Stretchable energy storage systems are essential for the realization of implantable and epidermal electronics. However, high-performance stretchable supercapacitors have received less attention because currently available processing techniques and material structures are too limited to overcome the trade-off relationship among electrical conductivity, ion-accessible surface area, and stretchability of electrodes. Herein, we introduce novel 2D reentrant cellular structures of porous graphene/CNT networks for omnidirectionally stretchable supercapacitor electrodes. Reentrant structures, with inwardly protruded frameworks in porous networks, were fabricated by the radial compression of vertically aligned honeycomb-like rGO/CNT networks, which were prepared by a directional crystallization method. Unlike typical porous graphene structures, the reentrant structure provided structure-assisted stretchability, such as accordion and origami structures, to otherwise unstretchable materials. The 2D reentrant structures of graphene/CNT networks maintained excellent electrical conductivities under biaxial stretching conditions and showed a slightly negative or near-zero Poisson's ratio over a wide strain range because of their structural uniqueness. For practical applications, we fabricated all-solid-state supercapacitors based on 2D auxetic structures. A radial compression process up to 1/10th densified the electrode, significantly increasing the areal and volumetric capacitances of the electrodes. Additionally, vertically aligned graphene/CNT networks provided a plentiful surface area and induced sufficient ion transport pathways for the electrodes. Therefore, they exhibited high gravimetric and areal capacitance values of 152.4 F g-1 and 2.9 F cm-2, respectively, and had an excellent retention ratio of 88% under a biaxial strain of 100%. Auxetic cellular and vertically aligned structures provide a new strategy for the preparation of robust platforms for stretchable energy storage electrodes.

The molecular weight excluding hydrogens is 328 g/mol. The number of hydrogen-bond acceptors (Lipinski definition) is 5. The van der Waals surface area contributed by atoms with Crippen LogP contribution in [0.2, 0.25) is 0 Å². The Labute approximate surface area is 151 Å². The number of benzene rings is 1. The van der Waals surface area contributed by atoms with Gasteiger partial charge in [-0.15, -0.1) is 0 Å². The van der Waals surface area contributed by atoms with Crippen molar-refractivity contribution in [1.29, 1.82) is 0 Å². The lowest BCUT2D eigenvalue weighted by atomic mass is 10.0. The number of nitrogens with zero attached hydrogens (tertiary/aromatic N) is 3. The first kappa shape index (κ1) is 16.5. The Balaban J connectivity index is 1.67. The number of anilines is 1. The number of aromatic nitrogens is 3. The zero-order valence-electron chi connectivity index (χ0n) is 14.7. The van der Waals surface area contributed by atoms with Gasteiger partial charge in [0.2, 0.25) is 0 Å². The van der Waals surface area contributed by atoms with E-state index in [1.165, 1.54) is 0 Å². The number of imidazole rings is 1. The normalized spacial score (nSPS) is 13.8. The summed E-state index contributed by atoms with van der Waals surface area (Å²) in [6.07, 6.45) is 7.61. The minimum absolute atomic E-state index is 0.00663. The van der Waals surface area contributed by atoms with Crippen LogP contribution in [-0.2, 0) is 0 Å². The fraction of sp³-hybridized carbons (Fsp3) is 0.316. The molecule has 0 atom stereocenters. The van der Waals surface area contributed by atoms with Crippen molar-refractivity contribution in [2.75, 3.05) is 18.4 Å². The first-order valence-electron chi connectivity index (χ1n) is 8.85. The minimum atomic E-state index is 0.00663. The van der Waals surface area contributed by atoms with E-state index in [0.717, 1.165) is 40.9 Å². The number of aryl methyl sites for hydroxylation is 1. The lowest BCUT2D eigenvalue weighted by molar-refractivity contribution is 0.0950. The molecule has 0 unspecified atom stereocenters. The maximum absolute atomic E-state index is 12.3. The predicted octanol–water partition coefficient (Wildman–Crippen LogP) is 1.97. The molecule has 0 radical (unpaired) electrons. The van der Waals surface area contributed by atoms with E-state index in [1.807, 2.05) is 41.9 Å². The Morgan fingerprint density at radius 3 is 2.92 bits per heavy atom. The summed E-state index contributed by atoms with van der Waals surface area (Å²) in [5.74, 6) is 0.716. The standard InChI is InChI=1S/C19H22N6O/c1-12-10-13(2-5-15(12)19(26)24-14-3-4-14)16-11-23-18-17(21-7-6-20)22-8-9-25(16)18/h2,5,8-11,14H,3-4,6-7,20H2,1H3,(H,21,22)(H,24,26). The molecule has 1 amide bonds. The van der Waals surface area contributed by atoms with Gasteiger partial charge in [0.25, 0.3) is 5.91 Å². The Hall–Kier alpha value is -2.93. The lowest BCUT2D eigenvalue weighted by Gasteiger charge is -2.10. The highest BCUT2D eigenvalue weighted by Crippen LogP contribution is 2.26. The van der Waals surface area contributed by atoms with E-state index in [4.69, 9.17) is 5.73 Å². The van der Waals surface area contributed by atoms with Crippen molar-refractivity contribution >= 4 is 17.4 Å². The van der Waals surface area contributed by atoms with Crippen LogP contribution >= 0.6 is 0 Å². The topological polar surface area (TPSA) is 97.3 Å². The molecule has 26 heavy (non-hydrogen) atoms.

|Number of pages||9|
|Publication status||Published - 2017 Sept 21|
ASJC Scopus subject areas
- Materials Science(all)